Chairman of the fundraising Committee at Creighton Church and
supported village life at Pathhead. Of her 3 sons, Henry is Deputy In October 1986, a hundred or so Dinardais in two coaches, crossed
Lord Lieutenant of East Lothian; Lt. Col Richard Callander O.B.E. was from Roscoff to Plymouth aboard Brittany Ferries. They were
Project Director of the Armed Forces Memorial, near Lichfield and overwhelmed on arrival at Newquay by the numerous host families
Charles farms on the 5000 acre estate. Mary had many friends waiting patiently to welcome their ‘Twins’ and to take them to their
throughout Scotland and in her local village. She was currently homes for the weekend. In spite of language difficulties, they got on
working on seat cushions at Cranston Church, and also had fine famously! The following day at the Victoria Hotel, the English
needlework at The Canongate Church in Edinburgh. She worked on 2 language version of the Twinning Charter was signed by Mrs Jean
kneelers in memory of her husband, David, and her brother, Dickie, in Wilson and Mr Yvon Bourges. The signed Charters were framed and
St. Bartholomew’s. Always ready to help, full of enthusiasm but never hung in prominent places in the Town Halls of both Towns.
dictatorial, she gave of her best. The funeral service was conducted by
the Revd Charles Robertson, retired minister of the Canongate Church, Subsequently, lots of exchanges were arranged following the twinning.
and Mary was interred in the family grave in the cemetery on the estate, French Scouts visited Newquay, hosted under canvas by the local
in the presence of 300 mourners. Donald Pankhurst. Scouts. Newquay’s Football Club played the French in Dinard and a
rugby tour was planned. The Newquay Band was welcomed in Dinard
Mary loved St. Bartholomew’s. Whenever there was a 2 day cleaning by Mr Restout, President of Dinard’s School of Music’. Both towns’
event she could be seen wearing a big floppy hat, secateurs in hand ‘Lions Clubs’ set up exchanges.
tending the roses. She would disappear shortly before lunchtime to
prepare a meal in Elizabeth’s kitchen for some of the cleaners. Others Many warm friendships were formed as a result of those initial
would enjoy her hospitality the next day. In 1996 when St. B’s was exchanges and the countless exchanges which followed over the
celebrating its 125th anniversary, Mary arrived with the gift of a “St. years produced close friendships which endure today, some 22 years
Bartholomew’s kneeler”. This sparked the interest in kneelers and after the our towns were twinned.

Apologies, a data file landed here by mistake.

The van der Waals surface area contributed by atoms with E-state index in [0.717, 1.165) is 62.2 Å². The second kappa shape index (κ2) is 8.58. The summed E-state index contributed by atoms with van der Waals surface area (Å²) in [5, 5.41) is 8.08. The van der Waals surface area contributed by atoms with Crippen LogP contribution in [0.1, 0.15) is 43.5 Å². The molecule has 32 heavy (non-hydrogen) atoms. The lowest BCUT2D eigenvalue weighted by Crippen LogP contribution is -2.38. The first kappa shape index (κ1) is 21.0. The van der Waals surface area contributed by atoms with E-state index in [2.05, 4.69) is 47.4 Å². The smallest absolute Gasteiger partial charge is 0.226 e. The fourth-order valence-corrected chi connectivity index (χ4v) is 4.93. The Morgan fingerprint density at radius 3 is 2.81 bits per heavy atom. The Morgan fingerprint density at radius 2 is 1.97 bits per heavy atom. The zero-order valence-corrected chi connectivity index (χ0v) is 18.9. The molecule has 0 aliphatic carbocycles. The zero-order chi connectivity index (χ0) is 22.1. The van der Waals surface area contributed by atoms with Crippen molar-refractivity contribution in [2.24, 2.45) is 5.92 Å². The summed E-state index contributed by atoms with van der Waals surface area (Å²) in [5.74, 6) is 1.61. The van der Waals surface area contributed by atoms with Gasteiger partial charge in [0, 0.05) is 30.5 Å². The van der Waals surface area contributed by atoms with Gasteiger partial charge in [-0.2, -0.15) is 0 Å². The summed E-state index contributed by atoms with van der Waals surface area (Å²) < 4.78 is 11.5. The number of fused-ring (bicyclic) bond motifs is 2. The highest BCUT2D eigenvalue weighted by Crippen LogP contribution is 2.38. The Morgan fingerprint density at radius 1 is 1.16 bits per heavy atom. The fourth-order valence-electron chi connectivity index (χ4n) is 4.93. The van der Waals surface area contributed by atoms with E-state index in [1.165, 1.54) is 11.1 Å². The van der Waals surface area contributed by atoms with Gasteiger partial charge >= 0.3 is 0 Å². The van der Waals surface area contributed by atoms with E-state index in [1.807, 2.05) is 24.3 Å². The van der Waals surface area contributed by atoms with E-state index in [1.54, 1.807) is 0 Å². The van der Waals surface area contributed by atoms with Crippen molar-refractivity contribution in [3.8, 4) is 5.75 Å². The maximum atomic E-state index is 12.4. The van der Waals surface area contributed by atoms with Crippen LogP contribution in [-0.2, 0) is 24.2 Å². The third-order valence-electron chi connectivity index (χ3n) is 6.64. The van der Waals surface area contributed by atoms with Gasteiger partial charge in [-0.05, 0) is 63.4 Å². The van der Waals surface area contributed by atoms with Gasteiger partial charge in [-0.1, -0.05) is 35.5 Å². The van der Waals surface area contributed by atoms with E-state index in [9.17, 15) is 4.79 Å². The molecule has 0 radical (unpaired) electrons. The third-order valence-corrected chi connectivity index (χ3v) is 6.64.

most of the members of the church spent the following winter
stitching and making up kneelers to give to the church. Ronald Frankel, M.B.E
8 Wendy Marshall 5
CHURCH-GOING: The couple join hands. They wed. (I still couldn’t muster any
St. Clement’s, Salford enthusiasm.) They kneel for the blessing. She - all white gauze and
Our neighbours in far-off Salford days were the McAdams. Mr, gracefulness: he - hampered by his armour-plated legs.
Mrs and son, Bob, who was doing his National Service. Mr McAdam,
too, was a military man, so he (often) said - which always made my The vicar reaches out, inviting them to stand. She rises effortlessly,
father double-blink. “Here comes the old soldier” my mother would say to like a cloud. He stays where he is.
my father disappearing into his shed.
He waggles his bottom and one leg shoots out. But basically he
And there he was. Small white moustache: smoking a roll-up stays down…
cupped inside his hand and demonstrating his Swiss Army knife.
Just behind, I have my privileged view of the situation. I wouldn’t
That knife could do anything. Open tins… peel an apple… slice swap it for the world. One of Bob’s spurs is stuck in the metal grill.
bread… kill pigs… To Mr McAdam, it stood for Man’s Battle for
Survival. To me it suggested a bacon sandwich. He struggles - for ages. Would it ever end? I hoped not.
But I didn’t really mind Mr McAdam. Until. Until he asked my But it did. Mr McAdam swung into action and released his son
parents if I could be page-boy at their Bob’s wedding… into happy married life - with the aid of his trusty Swiss Army knife –
and a swift prayer, as I remember.
St Clement’s wasn’t full, fortunately. Only thirty people saw me in David Norris
my brown shorts, a re-modelled cream silk blouse of my mother’s and
a clip-on bow tie lent, unforgivably, by Uncle Sid who played the Spotlight on Words
trombone in a club. Elijah and the Ravens 1 Kings 17 v1 - 7
Ahab, the King of Israel, allowed and even encouraged the worship of
I wasn’t the only one dressed to kill. Bob was in uniform, of Baal and other idolatrous practices so God told the prophet Elijah to
course, creaking and clanking that day in boots and spurs. Mr warn Ahab that because of his evil behaviour, there would be a terrible
McAdam sported his medals and carried a tartan beret. Mrs was famine and drought in the land. Having delivered the prophecy, Elijah
wearing “the clan McAdam kilt” she said, with a huge nappy-pin. (“C & promptly left Israel and crossed over to the east of the Jordan to be
A Modes,” according to my mum.) safe. God promised he would be fed by the ‘ravens’. In early written
Hebrew, there were no vowels. Vowels were added to the text much
The bride and I – both blushing – processed down the aisle later. The word for ravens is OREBIM. The word for Arabs (which
towards Bob. Her eyes modestly widened to take in all the smiles. meant the same as nomads at the time) is ARABIM. Both words have
Mine so fixed on the metal grill in the church floor – please open… please the same consonants RBM. Now would you rather be fed by Ravens
let me in - that I nearly missed my father’s double-blinks as we passed… or Arabs? I know which I’d prefer!
6 7 Pauline Eyre